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Michel Bouquet, award-winning French actor, dies at 96
One of his country’s great theater performers, he went on to appear in more than 100 films playing ordinary men whose surface blandness masked complex lives.

by William Grimes



NEW YORK, NY.- Michel Bouquet, a French actor whose talent for suggesting passion and turmoil beneath a bland, middle-class facade made him a favorite of new wave directors, died Wednesday in Paris. He was 96.

The Elysee Palace, the office of the French president, announced the death in a statement.

Bouquet, one of France’s great theater actors, found a special niche in film in the late 1960s and ’70s playing ordinary Frenchmen, somber and reserved, with complicated inner lives and deep reserves of emotion, a contrast heightened by his impassive, guileless face.

He played the lethally jealous husband in Claude Chabrol’s “Unfaithful Wife” (1969) and the advertising executive leading a double life in that director’s “Just Before Nightfall” (1971). He was one of Jeanne Moreau’s hapless victims in the François Truffaut film “The Bride Wore Black” (1968).

An actor of considerable range, Bouquet was equally at home in comedy and drama, and in sympathetic and unsympathetic roles, like the unsavory detective Comolli in Truffaut’s 1969 film “Mississippi Mermaid.”

Bouquet appeared in more than 100 films and won a new generation of admirers with his performance in 1991 as the older incarnation of the title character in “Toto the Hero.” His two best actor Cesars, the French equivalent of the Oscar, came when he was in his 70s. The first was for his understatedly menacing performance in “How I Killed My Father” (2001), as a feckless parent who sows emotional chaos when he reenters his sons’ lives.

“He’s a greatly original actor,” Anne Fontaine, director of “How I Killed My Father,” said of Bouquet in an interview with The New York Times in 2002, noting that she had written the role with him in mind. “Even if he has a very relaxed and smiling air, there’s something in his acting that’s disconcerting, destabilizing, that provokes strangeness all the time.”

He sometimes described himself as “a calm anarchist.”

Bouquet won a second Cesar for his tour de force as François Mitterrand, the ailing French president, in “The Last Mitterrand” (2005).

“Charming, arrogant, childlike and teasing in turn, Bouquet offers up a master class in understated character acting, and delivers an indelible interpretation of a complex, infuriating man,” The Daily Telegraph of London wrote of that performance.

Michel Francois Pierre Bouquet was born Nov. 6, 1925, in Paris to Georges and Marie (Monot) Bouquet. His mother was a milliner. His father was an officer in the French army who was taken prisoner by the Germans soon after the invasion of France. To help support the family, Michel Bouquet worked as an apprentice to a pastry maker and as a bank clerk.

Encouraged by actor Maurice Escande, he began studying at the National Conservatory of Dramatic Arts in Paris. After appearing in a production of Albert Camus’ “Caligula,” he took his first major role in Jean Anouilh’s “Roméo et Jeannette.”

He went on to build a distinguished theatrical career, in which he was known especially for his work in plays by Molière, Samuel Beckett, Harold Pinter, Eugène Ionesco and Thomas Bernhard.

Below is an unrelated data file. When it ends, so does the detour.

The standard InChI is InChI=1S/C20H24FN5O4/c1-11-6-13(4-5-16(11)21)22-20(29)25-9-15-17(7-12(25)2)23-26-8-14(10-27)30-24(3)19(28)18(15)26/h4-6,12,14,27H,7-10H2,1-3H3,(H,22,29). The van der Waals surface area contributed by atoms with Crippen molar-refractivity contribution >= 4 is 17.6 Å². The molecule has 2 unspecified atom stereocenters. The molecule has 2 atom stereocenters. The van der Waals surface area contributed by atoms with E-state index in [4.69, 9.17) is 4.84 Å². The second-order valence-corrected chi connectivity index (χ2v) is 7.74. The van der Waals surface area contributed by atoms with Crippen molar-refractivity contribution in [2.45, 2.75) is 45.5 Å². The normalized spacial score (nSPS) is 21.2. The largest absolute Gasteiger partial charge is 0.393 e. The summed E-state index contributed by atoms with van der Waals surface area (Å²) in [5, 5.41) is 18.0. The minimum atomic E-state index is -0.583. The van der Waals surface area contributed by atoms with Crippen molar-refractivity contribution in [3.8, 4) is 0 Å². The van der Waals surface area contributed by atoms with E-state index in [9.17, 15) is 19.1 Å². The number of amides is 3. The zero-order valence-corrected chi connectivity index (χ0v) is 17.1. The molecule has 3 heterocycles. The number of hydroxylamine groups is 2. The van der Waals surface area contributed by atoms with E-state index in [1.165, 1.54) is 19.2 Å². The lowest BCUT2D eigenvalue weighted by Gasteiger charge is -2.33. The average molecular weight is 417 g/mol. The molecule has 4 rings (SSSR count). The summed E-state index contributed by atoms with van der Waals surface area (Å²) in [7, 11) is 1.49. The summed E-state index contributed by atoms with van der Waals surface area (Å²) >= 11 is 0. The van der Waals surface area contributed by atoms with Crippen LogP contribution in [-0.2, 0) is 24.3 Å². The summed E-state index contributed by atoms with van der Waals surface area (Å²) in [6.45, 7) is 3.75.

“This is a very lonely job, just like painting,” Bouquet told French newspaper Sud Ouest in 2011. “One does it in public, but the essence of it is secret.”

He made his first film appearances in 1947, as an assassin in “Criminal Brigade” and as a consumptive in “Monsieur Vincent,” a biography of St. Vincent de Paul. Two years later, he offered a hint of things to come in “Pattes Blanches,” based on a play by Anouilh, in which he portrayed a beaten-down aristocrat hopelessly infatuated with the young girlfriend of the local innkeeper.

He later provided the narrator’s voice in Alain Resnais’ landmark Holocaust documentary “Night and Fog” (1956).

In 1965, Bouquet made the first of his half-dozen films with Chabrol, the campy secret agent film “The Tiger Smells Like Dynamite.” It was followed by his signature performances in “The Unfaithful Wife” and “Just Before Nightfall.”

Bouquet’s talents were ideally suited to Chabrol’s chilling explorations of love, violence and moral ambiguity. As Charles Desvallées, the jealous husband in “The Unfaithful Wife,” he seethed, schemed, suffered and eventually dispatched the lover of his wife, played by Stéphane Audran.

Bouquet’s marriage to Ariane Borg, an actor, ended in divorce. She died in 2007. In 1970, he married Juliette Carré, who survives him, according to the Elysee news release. Carré, also an actor, often appeared alongside Bouquet onstage.

Bouquet (who was not related to actor Carole Bouquet) continued to act well into his later years, appearing in Molière’s “Hypochondriac” on the stage in 2008 and in the films “La Petite Chambre” in 2010 (released as “The Little Bedroom” in U.S. theaters in 2014) and “The Origin of Violence” in 2016. In 2014, he was nominated for another best actor Cesar for his performance as the title character in “Renoir.”

He later received the Grand Cross of the Legion of Honor, France’s highest civilian honor.

This article originally appeared in The New York Times.










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